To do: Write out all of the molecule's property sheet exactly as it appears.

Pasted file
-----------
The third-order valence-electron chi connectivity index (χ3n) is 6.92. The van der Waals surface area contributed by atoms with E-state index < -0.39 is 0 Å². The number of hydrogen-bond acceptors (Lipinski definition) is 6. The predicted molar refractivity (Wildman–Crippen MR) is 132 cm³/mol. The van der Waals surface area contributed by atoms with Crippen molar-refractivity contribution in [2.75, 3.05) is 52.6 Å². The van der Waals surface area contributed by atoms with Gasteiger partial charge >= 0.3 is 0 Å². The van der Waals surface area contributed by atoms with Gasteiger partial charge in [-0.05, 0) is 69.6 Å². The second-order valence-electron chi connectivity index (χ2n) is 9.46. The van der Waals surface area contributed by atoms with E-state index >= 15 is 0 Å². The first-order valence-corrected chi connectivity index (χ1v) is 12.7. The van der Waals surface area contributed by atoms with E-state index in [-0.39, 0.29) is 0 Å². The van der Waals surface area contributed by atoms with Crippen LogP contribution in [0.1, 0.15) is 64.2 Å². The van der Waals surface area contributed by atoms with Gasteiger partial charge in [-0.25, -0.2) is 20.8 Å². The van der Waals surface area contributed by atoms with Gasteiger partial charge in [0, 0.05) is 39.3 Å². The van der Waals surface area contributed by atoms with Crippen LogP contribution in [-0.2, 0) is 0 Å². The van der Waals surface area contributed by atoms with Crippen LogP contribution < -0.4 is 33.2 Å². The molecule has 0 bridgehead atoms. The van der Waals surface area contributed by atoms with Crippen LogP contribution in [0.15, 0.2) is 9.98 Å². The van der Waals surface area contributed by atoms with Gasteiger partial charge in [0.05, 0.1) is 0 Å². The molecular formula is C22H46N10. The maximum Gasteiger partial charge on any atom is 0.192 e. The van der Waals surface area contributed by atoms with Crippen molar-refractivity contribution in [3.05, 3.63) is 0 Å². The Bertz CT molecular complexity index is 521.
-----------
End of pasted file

The third-order valence-electron chi connectivity index (χ3n) is 6.92. The van der Waals surface area contributed by atoms with E-state index < -0.39 is 0 Å². The number of hydrogen-bond acceptors (Lipinski definition) is 6. The predicted molar refractivity (Wildman–Crippen MR) is 132 cm³/mol. The van der Waals surface area contributed by atoms with Crippen molar-refractivity contribution in [2.75, 3.05) is 52.6 Å². The van der Waals surface area contributed by atoms with Gasteiger partial charge >= 0.3 is 0 Å². The van der Waals surface area contributed by atoms with Gasteiger partial charge in [-0.05, 0) is 69.6 Å². The second-order valence-electron chi connectivity index (χ2n) is 9.46. The van der Waals surface area contributed by atoms with E-state index >= 15 is 0 Å². The first-order valence-corrected chi connectivity index (χ1v) is 12.7. The van der Waals surface area contributed by atoms with E-state index in [-0.39, 0.29) is 0 Å². The van der Waals surface area contributed by atoms with Crippen LogP contribution in [0.1, 0.15) is 64.2 Å². The van der Waals surface area contributed by atoms with Gasteiger partial charge in [-0.25, -0.2) is 20.8 Å². The van der Waals surface area contributed by atoms with Gasteiger partial charge in [0, 0.05) is 39.3 Å². The van der Waals surface area contributed by atoms with Crippen LogP contribution in [-0.2, 0) is 0 Å². The van der Waals surface area contributed by atoms with Crippen LogP contribution < -0.4 is 33.2 Å². The molecule has 0 bridgehead atoms. The van der Waals surface area contributed by atoms with Crippen LogP contribution in [0.15, 0.2) is 9.98 Å². The van der Waals surface area contributed by atoms with Gasteiger partial charge in [0.05, 0.1) is 0 Å². The molecular formula is C22H46N10. The maximum Gasteiger partial charge on any atom is 0.192 e. The van der Waals surface area contributed by atoms with Crippen molar-refractivity contribution in [3.05, 3.63) is 0 Å². The Bertz CT molecular complexity index is 521.